A gust front rolls over open farm land ushering in a cold air mass and heavy rain.
On a visit to Northwest Ohio yesterday (May 30) I stepped outdoors, looked to the west and spied a beautiful sight… the ragged edge of a line of clouds in the distance.
I strolled out, beyond a treeline to get a better look and saw an impressive gust front running ahead of cold air rolling over the area! I quickly shot a series of photos of the scene using my iPhone but realized my big Canon DSLR camera was in the car. I quickly retrieved the Canon and returned to my vantage point.
Seeing how quickly the line was moving, I race-walked seeking a different view and shot a few more photos before rain drops warned me I’d better get to shelter.
Normally I drive miles to intercept phenomena such as this gust front but this time it came to me — a surprise but a convenience — saving me the trip!
A gust front rushes closer ushering in a cold air mass and heavy rain.
Christmas Morning 2015: Ottokee, Ohio
Visiting Northwestern Ohio on Christmas Day, we found the scenery to be without snow. This year’s El Niño
weather influences gave us higher than normal temperatures, so any precipitation was liquid rather than crystalline. Although a snowless December 25 is not unusual for the northwestern farmlands, a coating of snow hides the brown fields and decorates bare-branched trees; it was missed. Still, there was beauty to be seen where sun, air, and cloud conspired to make the day beautiful without snow.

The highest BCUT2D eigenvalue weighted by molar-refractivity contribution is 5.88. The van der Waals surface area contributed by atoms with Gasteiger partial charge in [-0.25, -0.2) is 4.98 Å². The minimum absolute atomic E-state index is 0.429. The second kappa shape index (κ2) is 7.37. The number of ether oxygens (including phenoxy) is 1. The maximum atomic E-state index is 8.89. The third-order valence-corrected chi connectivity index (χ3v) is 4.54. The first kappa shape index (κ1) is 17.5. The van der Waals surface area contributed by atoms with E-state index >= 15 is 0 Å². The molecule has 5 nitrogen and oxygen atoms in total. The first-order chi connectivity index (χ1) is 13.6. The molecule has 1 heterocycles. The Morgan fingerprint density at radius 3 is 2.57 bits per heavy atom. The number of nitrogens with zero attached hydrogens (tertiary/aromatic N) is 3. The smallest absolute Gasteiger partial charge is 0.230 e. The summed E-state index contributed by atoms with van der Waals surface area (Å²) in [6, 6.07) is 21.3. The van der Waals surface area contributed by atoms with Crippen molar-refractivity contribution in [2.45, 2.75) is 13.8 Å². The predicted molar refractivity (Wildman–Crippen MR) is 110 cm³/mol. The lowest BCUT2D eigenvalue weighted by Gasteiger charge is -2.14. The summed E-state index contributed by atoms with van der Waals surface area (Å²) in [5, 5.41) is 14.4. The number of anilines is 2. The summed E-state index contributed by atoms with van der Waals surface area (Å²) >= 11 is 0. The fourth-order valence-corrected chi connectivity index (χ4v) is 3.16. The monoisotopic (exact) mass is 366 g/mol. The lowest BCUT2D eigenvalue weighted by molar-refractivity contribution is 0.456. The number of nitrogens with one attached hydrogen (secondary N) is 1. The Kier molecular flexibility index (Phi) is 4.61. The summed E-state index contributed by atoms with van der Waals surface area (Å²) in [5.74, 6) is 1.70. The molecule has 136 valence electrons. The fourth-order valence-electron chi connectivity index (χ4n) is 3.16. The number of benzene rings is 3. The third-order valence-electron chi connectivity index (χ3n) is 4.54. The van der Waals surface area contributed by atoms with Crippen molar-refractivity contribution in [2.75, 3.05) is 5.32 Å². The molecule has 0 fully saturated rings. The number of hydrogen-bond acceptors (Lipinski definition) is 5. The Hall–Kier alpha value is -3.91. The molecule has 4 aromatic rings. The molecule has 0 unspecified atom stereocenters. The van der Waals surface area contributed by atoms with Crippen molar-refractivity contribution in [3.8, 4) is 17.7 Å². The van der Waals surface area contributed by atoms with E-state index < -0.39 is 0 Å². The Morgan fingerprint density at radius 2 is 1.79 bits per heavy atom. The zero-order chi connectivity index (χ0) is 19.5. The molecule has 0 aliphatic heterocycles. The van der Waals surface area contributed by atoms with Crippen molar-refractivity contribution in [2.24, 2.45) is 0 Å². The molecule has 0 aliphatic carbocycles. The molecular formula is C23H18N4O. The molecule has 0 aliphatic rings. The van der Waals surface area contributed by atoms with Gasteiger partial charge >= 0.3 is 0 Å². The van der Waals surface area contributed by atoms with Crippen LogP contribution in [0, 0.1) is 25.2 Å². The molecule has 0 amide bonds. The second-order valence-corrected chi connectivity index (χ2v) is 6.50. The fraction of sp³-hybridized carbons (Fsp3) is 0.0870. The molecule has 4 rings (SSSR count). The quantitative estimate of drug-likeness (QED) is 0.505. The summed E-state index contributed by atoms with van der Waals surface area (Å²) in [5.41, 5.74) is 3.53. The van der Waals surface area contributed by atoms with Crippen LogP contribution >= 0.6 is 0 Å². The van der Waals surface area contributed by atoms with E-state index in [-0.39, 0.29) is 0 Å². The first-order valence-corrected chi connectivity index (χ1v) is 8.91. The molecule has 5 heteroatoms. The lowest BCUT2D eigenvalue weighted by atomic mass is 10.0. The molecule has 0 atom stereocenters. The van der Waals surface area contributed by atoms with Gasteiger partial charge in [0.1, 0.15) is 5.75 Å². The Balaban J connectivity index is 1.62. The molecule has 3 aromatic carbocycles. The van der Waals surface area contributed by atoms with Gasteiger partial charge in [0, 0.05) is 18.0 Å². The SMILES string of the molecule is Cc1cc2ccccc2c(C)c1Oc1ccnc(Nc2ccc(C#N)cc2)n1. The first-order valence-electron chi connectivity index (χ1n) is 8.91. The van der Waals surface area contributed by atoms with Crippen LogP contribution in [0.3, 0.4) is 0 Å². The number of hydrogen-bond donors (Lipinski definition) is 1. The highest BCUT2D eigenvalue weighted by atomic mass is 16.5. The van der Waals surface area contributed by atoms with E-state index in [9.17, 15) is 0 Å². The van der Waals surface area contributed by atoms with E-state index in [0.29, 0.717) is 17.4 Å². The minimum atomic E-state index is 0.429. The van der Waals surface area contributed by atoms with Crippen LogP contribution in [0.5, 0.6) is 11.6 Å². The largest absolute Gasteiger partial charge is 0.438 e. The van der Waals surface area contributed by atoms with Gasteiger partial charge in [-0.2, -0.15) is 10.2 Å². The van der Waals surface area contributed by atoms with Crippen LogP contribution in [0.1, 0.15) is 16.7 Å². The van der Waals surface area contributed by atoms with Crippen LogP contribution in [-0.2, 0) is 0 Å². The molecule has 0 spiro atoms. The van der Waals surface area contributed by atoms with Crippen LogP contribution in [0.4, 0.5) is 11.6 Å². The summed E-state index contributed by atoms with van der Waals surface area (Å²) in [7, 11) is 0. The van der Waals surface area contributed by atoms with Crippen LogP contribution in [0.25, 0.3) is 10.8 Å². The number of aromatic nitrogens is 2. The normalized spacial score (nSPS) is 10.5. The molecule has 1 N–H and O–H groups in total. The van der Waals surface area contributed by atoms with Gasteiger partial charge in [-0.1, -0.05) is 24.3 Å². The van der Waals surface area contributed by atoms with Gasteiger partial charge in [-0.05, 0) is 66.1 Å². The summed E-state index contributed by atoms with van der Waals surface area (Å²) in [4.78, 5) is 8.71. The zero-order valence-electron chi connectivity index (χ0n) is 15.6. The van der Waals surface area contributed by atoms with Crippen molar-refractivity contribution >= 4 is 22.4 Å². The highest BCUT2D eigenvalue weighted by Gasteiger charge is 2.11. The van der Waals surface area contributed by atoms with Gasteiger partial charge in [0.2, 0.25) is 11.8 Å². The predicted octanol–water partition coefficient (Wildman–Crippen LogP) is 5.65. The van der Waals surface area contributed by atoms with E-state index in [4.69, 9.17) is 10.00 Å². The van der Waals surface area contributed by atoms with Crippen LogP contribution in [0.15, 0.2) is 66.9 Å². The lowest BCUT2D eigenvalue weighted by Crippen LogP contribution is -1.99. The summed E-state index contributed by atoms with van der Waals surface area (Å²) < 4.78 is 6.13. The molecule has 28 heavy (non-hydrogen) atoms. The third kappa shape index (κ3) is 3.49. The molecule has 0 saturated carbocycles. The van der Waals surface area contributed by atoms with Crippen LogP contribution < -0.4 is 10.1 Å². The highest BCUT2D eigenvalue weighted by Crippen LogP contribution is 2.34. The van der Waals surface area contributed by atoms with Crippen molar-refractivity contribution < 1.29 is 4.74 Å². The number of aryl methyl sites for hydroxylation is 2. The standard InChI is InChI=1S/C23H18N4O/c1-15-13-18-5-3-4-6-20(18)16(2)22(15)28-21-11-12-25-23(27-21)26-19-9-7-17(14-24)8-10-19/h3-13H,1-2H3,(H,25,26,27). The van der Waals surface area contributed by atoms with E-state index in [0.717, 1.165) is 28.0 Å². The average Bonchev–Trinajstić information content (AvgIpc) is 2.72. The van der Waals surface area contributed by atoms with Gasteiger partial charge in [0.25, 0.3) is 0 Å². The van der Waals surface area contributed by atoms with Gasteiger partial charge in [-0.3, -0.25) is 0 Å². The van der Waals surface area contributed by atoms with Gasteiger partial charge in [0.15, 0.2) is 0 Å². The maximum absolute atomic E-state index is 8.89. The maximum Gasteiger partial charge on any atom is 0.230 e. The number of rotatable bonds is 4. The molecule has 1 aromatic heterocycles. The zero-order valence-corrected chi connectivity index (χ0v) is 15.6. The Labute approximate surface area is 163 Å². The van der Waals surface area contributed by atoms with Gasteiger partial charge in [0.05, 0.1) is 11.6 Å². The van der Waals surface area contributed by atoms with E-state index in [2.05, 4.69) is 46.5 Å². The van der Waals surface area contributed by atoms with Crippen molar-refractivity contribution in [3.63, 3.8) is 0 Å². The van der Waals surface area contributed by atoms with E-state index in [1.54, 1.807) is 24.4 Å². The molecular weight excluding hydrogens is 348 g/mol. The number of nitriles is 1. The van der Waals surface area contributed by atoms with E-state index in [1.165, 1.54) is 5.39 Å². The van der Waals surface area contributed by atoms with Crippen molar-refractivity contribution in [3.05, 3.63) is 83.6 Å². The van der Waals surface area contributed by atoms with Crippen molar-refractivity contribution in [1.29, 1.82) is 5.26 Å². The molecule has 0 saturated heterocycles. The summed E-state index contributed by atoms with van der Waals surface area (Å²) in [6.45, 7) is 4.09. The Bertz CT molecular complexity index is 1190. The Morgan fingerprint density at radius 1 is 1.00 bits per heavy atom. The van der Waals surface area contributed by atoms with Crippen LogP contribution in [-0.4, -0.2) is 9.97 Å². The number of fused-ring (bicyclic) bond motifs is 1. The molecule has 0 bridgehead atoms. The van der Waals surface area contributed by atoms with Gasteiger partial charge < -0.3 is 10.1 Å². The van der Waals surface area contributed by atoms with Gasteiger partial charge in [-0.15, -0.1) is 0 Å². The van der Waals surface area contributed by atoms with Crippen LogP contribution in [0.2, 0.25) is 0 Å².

Christmas Sunset 2015: Napoleon, Ohio
A storm moves in as the last spot of sunlight shines upon the bean fields of Northwestern Ohio.
Rolling, dark clouds overhead – rapidly-changing spits of cloud to the east make an ominous scene.
We crossed the state of Ohio twice today, visiting family. It was today that a cold weather front collided with the northeastern-most edge of Hurricane Sandy. The hurricane is a large storm which, during the day, has taken the form of an open pinwheel. Clouds over the region were oriented north and south and took on strange, drawn-out shapes and dark colors as they rapidly evolved overhead. I felt compelled to step outside, at one point, to capture some images of the sky-show! As we headed westbound on the Ohio Turnpike this morning, across the median we saw scores of electrical utility and tree service trucks eastbound; they were, no doubt, headed to the Mid-Atlantic region of the U.S. to assist with power outages and downed trees.
A corn field sits beneath a dramatic October sky.
The winds grew stronger as the day wore on: cold and dry in Northwestern Ohio, cold and wet in the Northeastern parts of the state. Heading back this evening, most of our journey was inside the storm — not a hurricane for us, but a tense and unpleasant trip nonetheless. The next few days promise to be cold, dark, and wet around here as we deal with the outskirts of a big storm heralded by today’s dramatic October sky.
Far from Sandy, a distant hurricane shapes the skies of Northwestern Ohio.
This Barn Swallow needed a rest from its constant work... not unlike us!
It’s been tiring and stressful lately, let’s leave it at that. Today was a fine day to take a few minutes and begin to explore the Magee Marsh Wildlife Area on Lake Erie, not far east of Oregon, Ohio. Visiting the Bird Center was delightful. We were surrounded by swooping and diving Barn Swallows, singing and chattering Purple Martins, and the sounds of many other birds singing all around us. We saw a Baltimore Oriole, a Great Egret, a Great Blue Heron, and other birds, all in the space of an hour or less. It would have been easy to put out a lawn chair and lounge for hours in the shade –it was a hot day, around 84F– just relaxing, taking in the scene; I hope we do that some day. We had, however, someplace to go and loved ones to see, so departed all too soon.